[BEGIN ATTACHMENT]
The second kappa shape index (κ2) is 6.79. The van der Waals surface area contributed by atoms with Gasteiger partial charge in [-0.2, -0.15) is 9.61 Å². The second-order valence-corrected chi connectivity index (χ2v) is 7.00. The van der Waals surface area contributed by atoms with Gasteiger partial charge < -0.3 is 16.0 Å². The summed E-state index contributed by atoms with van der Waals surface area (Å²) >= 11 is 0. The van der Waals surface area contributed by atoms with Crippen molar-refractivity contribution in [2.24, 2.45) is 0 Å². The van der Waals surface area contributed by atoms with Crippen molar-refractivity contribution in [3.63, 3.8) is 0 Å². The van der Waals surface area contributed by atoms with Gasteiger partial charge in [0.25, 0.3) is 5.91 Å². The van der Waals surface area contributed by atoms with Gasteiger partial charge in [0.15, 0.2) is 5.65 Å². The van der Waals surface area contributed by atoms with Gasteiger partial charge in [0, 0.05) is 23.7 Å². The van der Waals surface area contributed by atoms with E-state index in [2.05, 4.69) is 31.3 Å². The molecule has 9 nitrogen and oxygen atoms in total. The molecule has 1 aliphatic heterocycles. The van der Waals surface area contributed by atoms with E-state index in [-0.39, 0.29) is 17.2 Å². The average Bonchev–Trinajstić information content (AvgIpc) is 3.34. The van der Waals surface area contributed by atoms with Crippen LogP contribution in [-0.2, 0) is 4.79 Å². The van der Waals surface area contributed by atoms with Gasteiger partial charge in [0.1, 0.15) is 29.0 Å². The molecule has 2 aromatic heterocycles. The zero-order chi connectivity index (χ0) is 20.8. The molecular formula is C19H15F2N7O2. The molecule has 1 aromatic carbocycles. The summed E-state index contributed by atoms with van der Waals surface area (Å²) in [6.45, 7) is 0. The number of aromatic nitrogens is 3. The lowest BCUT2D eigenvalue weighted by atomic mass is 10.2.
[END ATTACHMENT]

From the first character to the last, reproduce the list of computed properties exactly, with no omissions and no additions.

The second kappa shape index (κ2) is 6.79. The van der Waals surface area contributed by atoms with Gasteiger partial charge in [-0.2, -0.15) is 9.61 Å². The second-order valence-corrected chi connectivity index (χ2v) is 7.00. The van der Waals surface area contributed by atoms with Gasteiger partial charge < -0.3 is 16.0 Å². The summed E-state index contributed by atoms with van der Waals surface area (Å²) >= 11 is 0. The van der Waals surface area contributed by atoms with Crippen molar-refractivity contribution in [2.24, 2.45) is 0 Å². The van der Waals surface area contributed by atoms with Crippen molar-refractivity contribution in [3.63, 3.8) is 0 Å². The van der Waals surface area contributed by atoms with Gasteiger partial charge in [0.25, 0.3) is 5.91 Å². The van der Waals surface area contributed by atoms with Gasteiger partial charge in [0.15, 0.2) is 5.65 Å². The van der Waals surface area contributed by atoms with Gasteiger partial charge in [0, 0.05) is 23.7 Å². The van der Waals surface area contributed by atoms with E-state index in [2.05, 4.69) is 31.3 Å². The molecule has 9 nitrogen and oxygen atoms in total. The molecule has 1 aliphatic heterocycles. The van der Waals surface area contributed by atoms with E-state index in [-0.39, 0.29) is 17.2 Å². The average Bonchev–Trinajstić information content (AvgIpc) is 3.34. The van der Waals surface area contributed by atoms with Crippen LogP contribution in [-0.2, 0) is 4.79 Å². The van der Waals surface area contributed by atoms with Gasteiger partial charge in [0.1, 0.15) is 29.0 Å². The molecule has 2 aromatic heterocycles. The zero-order chi connectivity index (χ0) is 20.8. The molecular formula is C19H15F2N7O2. The molecule has 1 aromatic carbocycles. The summed E-state index contributed by atoms with van der Waals surface area (Å²) in [6.45, 7) is 0. The number of aromatic nitrogens is 3. The lowest BCUT2D eigenvalue weighted by atomic mass is 10.2.